Upper Iowa University students, faculty and staff traveling to Italy for the May term humanities general education course stop to pose with the most recent issue of the University magazine, The Bridge, near Ponte Vecchio. Pictured are (front, left) Olivia Munkel, Jenna Sutton, Meredith Worrall, UIU Assistant Professor of Art Elissa Wenthe, Troy Parker, Daphne Barness and UIU custodian Carol Langerman-Aten holding The Bridge. In the back, from left are Cathy Reinke, Connie Reinke, Daniel Rasmussen, Amanda Millard, Corrine Wronski, Carmen Lezpona, Kaitlyn Emanuel, Danielle Weiss, Kelsey Taldone, Colton Wood, UIU administrative/lab assistant Linda Figdore, UIU Dean of the School of Science and Mathematics Dr. Scott Figdore and Steve Aten.
FAYETTE, Iowa (July 3, 2013) – There is no better way to study human culture than to immerse yourself in it. Twenty-two students, faculty and staff from Upper Iowa University did just that during the recent May term humanities general education course trip to Italy. Not only did they experience the more well-known attractions like the Coliseum, Vatican Museum, St. Mark's Cathedral in Venice and Uffizi Gallery, but they wandered off the beaten path to surround themselves in everyday life in Italy as well.
"Italy was yet another experience that I can add to the many amazing and life-changing opportunities that Upper Iowa University has allowed me to experience," said art major Daphne Barness from Ossian, Iowa. "This trip was an amazing opportunity that allowed for me to step out of my comfort zone at times and become one step closer to being a global citizen. As an artist, this trip expanded my horizons and gave me new inspiration for future pieces, and I cannot wait to get to work on expanding my portfolio in the near future!"
The UIU group hit the ground running once they arrived in Rome. After checking in, co-leaders and UIU Assistant Professors of Art Dr. Sarahh Scher and Elissa Wenthe quickly assembled the group for a walk to the Santa Maria della Vittoria where they saw the "Ecstasy of St. Theresa."
"It was an amazing site with so much to take in all at once that I finally just sat down to reflect on it all," said Carol Langerman-Aten, student and UIU custodian. "The church was covered from ceiling to floor with priceless works of art and even had tombs in the floor. I think a person would need to walk through it several more times to really see it all."
Scher and Wenthe did their best to provide opportunities for the students to experience Italian life and see the magnitude of the world's oldest and priceless works of art. Despite having a couple of "free" days to wander the streets and get lost in the rich histories of Rome, Florence and Venice, and collecting photos for their photo scavenger hunt, the group came together for each other's presentations on various works of art throughout the trip. Barness presented on the sculpture, "Laocoon and His Sons," which is located at the Vatican Museum.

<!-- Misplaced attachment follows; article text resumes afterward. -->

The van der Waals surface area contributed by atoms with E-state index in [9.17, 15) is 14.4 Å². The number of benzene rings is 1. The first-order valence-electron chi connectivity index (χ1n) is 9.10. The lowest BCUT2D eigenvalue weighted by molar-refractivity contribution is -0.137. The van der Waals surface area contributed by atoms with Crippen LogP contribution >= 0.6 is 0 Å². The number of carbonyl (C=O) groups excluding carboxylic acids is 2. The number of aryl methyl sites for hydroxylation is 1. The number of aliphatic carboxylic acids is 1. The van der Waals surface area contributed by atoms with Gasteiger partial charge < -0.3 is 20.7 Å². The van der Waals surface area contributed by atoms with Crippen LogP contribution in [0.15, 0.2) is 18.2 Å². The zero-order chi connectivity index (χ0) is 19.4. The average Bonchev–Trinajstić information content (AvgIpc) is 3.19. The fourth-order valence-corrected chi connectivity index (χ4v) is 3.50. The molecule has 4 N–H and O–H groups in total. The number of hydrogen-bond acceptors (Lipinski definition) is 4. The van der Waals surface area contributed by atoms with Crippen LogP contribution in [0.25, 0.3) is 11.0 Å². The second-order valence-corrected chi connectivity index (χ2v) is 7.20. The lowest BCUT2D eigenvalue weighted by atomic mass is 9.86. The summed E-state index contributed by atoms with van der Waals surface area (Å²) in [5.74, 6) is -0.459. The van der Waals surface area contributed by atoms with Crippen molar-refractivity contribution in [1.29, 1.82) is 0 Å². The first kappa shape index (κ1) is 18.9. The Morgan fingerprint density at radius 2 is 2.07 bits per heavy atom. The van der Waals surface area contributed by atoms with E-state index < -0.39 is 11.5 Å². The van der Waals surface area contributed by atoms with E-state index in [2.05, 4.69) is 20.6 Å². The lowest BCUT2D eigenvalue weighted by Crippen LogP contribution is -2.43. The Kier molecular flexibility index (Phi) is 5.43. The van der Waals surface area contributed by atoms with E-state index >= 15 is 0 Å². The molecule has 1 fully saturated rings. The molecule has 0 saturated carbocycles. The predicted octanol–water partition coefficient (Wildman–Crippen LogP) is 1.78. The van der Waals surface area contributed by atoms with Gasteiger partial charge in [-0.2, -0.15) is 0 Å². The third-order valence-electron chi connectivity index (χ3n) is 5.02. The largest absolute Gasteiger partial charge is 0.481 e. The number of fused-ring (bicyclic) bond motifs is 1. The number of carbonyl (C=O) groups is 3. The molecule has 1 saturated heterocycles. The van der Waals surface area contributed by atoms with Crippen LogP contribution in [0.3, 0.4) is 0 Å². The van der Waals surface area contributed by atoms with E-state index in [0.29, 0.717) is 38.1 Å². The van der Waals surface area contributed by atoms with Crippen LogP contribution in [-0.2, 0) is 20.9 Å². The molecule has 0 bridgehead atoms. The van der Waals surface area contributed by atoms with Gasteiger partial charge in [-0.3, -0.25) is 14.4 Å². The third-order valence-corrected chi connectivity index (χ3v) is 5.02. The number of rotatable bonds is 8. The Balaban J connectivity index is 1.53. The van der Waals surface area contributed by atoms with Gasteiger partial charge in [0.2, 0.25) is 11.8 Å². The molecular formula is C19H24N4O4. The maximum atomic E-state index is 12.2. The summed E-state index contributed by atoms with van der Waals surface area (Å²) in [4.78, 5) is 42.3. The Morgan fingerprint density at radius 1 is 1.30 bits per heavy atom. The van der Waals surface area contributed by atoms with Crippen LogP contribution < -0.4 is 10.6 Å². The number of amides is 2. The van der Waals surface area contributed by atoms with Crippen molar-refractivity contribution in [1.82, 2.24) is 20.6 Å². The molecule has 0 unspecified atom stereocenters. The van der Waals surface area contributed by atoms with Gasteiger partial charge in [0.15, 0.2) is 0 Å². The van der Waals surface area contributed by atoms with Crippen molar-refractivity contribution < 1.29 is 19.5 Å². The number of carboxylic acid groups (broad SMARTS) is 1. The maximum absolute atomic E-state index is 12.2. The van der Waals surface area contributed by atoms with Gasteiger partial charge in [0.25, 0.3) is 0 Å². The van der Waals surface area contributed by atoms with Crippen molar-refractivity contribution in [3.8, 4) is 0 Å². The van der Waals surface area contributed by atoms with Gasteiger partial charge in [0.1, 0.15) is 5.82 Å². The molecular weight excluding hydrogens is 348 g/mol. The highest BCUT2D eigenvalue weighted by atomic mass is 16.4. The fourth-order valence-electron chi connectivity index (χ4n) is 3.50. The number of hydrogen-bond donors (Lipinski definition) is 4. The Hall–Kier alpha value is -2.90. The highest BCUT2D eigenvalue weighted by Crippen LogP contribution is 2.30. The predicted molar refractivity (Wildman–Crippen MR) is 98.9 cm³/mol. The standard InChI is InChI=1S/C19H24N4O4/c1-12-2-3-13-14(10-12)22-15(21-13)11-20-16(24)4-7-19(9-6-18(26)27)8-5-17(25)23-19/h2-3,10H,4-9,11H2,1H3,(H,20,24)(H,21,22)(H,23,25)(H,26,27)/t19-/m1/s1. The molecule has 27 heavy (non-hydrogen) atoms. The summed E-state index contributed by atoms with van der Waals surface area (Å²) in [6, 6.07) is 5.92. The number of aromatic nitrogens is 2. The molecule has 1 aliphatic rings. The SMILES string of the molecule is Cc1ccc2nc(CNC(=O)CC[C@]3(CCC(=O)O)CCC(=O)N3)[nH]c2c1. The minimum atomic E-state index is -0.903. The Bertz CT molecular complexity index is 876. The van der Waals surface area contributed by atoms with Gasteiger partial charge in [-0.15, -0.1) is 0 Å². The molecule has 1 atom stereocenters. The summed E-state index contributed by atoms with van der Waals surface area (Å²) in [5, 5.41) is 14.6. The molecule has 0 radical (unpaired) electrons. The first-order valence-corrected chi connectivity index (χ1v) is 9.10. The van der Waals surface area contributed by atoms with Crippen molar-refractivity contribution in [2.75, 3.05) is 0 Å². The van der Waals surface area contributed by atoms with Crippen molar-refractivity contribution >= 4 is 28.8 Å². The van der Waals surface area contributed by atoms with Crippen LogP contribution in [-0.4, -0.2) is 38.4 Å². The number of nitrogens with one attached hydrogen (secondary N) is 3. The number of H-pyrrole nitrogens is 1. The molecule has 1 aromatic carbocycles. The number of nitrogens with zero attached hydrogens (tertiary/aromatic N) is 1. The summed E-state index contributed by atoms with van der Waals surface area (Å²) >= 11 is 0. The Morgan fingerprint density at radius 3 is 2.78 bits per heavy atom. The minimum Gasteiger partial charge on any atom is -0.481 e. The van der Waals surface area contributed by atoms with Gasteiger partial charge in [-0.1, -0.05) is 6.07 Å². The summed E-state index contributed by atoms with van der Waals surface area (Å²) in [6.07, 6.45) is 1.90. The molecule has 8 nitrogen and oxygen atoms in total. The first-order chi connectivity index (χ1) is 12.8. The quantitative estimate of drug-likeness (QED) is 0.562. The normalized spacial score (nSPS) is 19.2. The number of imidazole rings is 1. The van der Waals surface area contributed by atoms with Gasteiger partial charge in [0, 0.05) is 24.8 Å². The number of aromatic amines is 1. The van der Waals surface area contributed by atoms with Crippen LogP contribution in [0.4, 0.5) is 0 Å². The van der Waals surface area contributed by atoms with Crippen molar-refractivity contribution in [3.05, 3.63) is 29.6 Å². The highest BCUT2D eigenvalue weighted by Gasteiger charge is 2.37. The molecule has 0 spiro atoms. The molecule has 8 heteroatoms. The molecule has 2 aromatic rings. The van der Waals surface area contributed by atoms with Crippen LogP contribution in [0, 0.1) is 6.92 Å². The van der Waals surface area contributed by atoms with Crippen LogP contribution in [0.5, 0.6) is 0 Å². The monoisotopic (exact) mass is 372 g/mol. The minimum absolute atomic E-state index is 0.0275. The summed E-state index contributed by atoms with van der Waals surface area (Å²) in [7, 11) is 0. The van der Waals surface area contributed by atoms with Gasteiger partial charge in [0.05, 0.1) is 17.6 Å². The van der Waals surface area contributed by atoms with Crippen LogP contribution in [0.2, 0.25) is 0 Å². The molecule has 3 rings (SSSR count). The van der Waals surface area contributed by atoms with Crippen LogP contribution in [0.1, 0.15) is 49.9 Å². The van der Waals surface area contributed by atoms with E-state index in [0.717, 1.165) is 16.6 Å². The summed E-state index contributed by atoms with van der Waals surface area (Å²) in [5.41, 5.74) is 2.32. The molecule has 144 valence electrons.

"Just the mere experience of being at the Vatican was intimidating and I was beyond nervous and found myself tripping over my own words," she said. "Words cannot express the complete awestruck feeling I had when I finally saw several of the famous art pieces that I have read about in textbooks for years. I could have only dreamt that I ever would have had the opportunity to see these pieces in real life – the School of Athens, the amazing Sistine Chapel and many more! I never could have imagined the feeling I got when I looked up at these massive paintings or stood under the massive domes and looming sculptures. Pictures in textbooks could never explain the pieces and do them justice for what they actually look like."
An important component of any culture immersion is its food. From Italy's famous gelato to gnocchi and pizza, Upper Iowa students ate some of the finest cuisines in the world full of flavor and a major highlight of the trip, according to Scher. "We wanted them to explore the cities we were in to see things they wouldn't normally see and eat things they wouldn't normally eat," she said.
"The whole trip was a huge success for the students and the faculty," said Wenthe. "We found a balance between structured and unstructured activities, and overall the students were able to become immersed in a different culture and lifestyle for 10 days."
This was the second trip class trip to Italy for both Scher and Wenthe. They plan on repeating the trip every other year as part of the UIU humanities curriculum.
Boboli Gardens, Florence, Italy
Palazzo Strozzi, Florence, Italy
Basilica of San Vitale, Ravenna, Italy
UIU Milwaukee Center student Yvonne Broadnax captures a photo of the Coliseum in Rome, Italy.
About Upper Iowa University Founded in 1857, Upper Iowa University is a private, not-for-profit university providing undergraduate and graduate degree programs and leadership development opportunities to some 6,200 students—nationally and internationally—at its Fayette campus and learning centers worldwide. Upper Iowa University is a recognized innovator in offering accredited, quality programs through flexible, multiple delivery systems, including online and independent study. For more information, visit www.uiu.edu.
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